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Hurricanes: Science and Society
Katrina Meteorology and Forecasting
Composite image of Katrina's track and satellite images.
Composite image of Katrina's track and satellite images.Image courtesy CIMSS.

Katrina formed from the interaction of a tropical wave and the remnants of a previous tropical depression. August 23, 2005 Tropical Depression Twelve formed. The depression became Katrina August 24 when it was located over the Bahamas. Katrina was the 11th tropical storm of the 2005 hurricane season. Katrina turned westward on August 25th, toward Florida. Katrina intensified before making landfall in Florida and was a hurricane about 2 hours before making landfall on the southeastern coast of Florida, near the border of Miami-Dade County and Broward County. A well-defined eye became apparent on radar imagery and remained intact all the way across Florida. Katrina only spent about 6 hours over land and was in the Gulf of Mexico early on August 26.

In the Gulf of Mexico, Katrina was located in an environment conducive to strengthening, a very low shear environment over warm water. Katrina underwent to periods of rapid intensification, between August 26 and 28. On August 27th, Katrina became a Category 3 hurricane with 185 km/hr (115 mph) winds and had a well formed eye on satellite imagery. Throughout August 27 Katrina nearly doubled in size and by the end of the day, tropical storm force winds extended about 260 km (160 miles) from the center.

Approximate temperature in degrees Celsius of waters of the Gulf of Mexico 75 m (250 ft) below the surface in September 2005
Approximate temperature in degrees Celsius of the ocean 75 m (250 ft) below the surface in September 2005, as indicated by the color scale at the bottom of the image. The Loop Current extends into the Gulf of Mexico from the Caribbean Sea and then exits the Gulf of Mexico just south Florida. To the west of the Loop Current is a warm ocean eddy. Hurricanes Katrina and Rita passed through the Gulf of Mexico in late August and September of 2005, as shown by the lines with black dots. Image adapted from Yablonsky and Ginis (2008).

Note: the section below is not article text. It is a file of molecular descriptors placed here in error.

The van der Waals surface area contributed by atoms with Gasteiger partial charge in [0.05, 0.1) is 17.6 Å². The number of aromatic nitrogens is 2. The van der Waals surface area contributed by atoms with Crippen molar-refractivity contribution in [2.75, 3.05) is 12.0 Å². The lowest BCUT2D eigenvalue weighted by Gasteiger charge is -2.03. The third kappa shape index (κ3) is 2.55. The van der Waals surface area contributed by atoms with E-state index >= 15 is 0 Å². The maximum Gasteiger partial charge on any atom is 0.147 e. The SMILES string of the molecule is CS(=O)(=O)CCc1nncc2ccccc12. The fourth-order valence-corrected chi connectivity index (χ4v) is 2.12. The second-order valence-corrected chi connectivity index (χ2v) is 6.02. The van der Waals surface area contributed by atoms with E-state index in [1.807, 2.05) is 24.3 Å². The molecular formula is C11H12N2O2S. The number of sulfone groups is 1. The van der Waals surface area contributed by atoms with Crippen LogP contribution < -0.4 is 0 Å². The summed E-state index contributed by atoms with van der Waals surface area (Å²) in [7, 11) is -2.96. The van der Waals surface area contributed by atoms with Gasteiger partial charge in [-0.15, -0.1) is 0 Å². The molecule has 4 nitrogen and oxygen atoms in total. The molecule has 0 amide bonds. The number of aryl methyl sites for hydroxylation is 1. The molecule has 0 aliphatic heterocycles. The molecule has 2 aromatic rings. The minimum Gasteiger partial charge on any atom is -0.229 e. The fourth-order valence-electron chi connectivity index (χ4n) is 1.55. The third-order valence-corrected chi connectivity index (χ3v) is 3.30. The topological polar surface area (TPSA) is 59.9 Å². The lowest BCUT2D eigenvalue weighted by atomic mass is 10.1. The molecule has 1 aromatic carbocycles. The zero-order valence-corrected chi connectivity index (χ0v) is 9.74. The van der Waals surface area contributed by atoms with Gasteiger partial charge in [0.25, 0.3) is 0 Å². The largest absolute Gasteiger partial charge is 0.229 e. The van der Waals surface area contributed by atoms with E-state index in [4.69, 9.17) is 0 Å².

Early on August 28 Katrina underwent a second rapid intensification, strengthening from a Category 3 storm to a Category 5 storm with peak winds of 278 km/hr (172 mph). Hurricane force winds extended 167 km (104 miles) from the center and tropical storm force winds extended 370 km (230 miles) from the center. One reason for Katrina’s rapid development was the path Katrina took over the Loop Current, which provided deep warm water.

The strong middle to upper-trophospheric ridge that had been guiding Katrina westward shifted to the east, turning Katrina northwest on August 29, toward Mississippi and Louisiana. Katrina began weakening before landfall but remained a large storm. Katrina made landfall first in Buras Louisiana at around 4am local time as a strong Category 3 Hurricane with 204 km/hr (127 mph) winds. Katrina made a final landfall near the mouth of the Pearl River at the Louisiana-Mississippi border. Katrina weakened rapidly while moving inland becoming a Category 1 Hurricane by 1pm local time and a tropical storm at 7pm local time on August 29. While Katrina had a low central pressure at landfall (920 mb) the winds were not as strong as might be expected from such a low pressure as Katrina’s wind field broadened as it approached land, resulting in lower than expected winds at the surface.

However, Katrina’s biggest impact was with storm surge and water. Due to the large size of the storm, there was a large wind field with maximum winds likely extending up to 55km (35 m ) from the center. The storm surge along the Mississippi coast was between 24 and 28 ft. along a 20 mile wide section of shoreline centered on St. Louis Bay. The storm surge was 17 to 22 ft. from Gulfport to Pascagoula Mississippi. The surge went as far inland as 6 miles from the coast and 12 miles at bays and rivers. The Alabama coastline also experienced an 8 to 12 ft. surge. Storm surge in Lake Pontchartain were 12 to 16 feet on the northeast shore, 15 to 19 ft. in eastern New Orleans, and 10 to 14 ft. on the southern shore. Additionally, 8-10 inches of rain or more fell across large parts of Mississippi and Louisiana along and to the west of the track.

Two NHC forecast graphics showing the forecast track toward the Louisiana Mississippi border from 11pm Friday August 26 and 10pm Saturday August 27.
Two NHC forecast graphics showing the forecast track toward the Louisiana Mississippi border from 11pm Friday August 26 and 10pm Saturday August 27. Image from NOAA National Hurricane Center.

The official forecast track errors for Katrina were considerably less than the average NHC official track error for the Atlantic Basin. Some of the forecast models did an excellent job modeling Katrina. The high quality of the models were part of the reason the forecast in the 2.5 days before landfall were remarkably consistent and accurate. About 24 hours before landfall the NHC advisories included information about storm surge, estimating 18-22f. locally and up to 28 ft. in some places.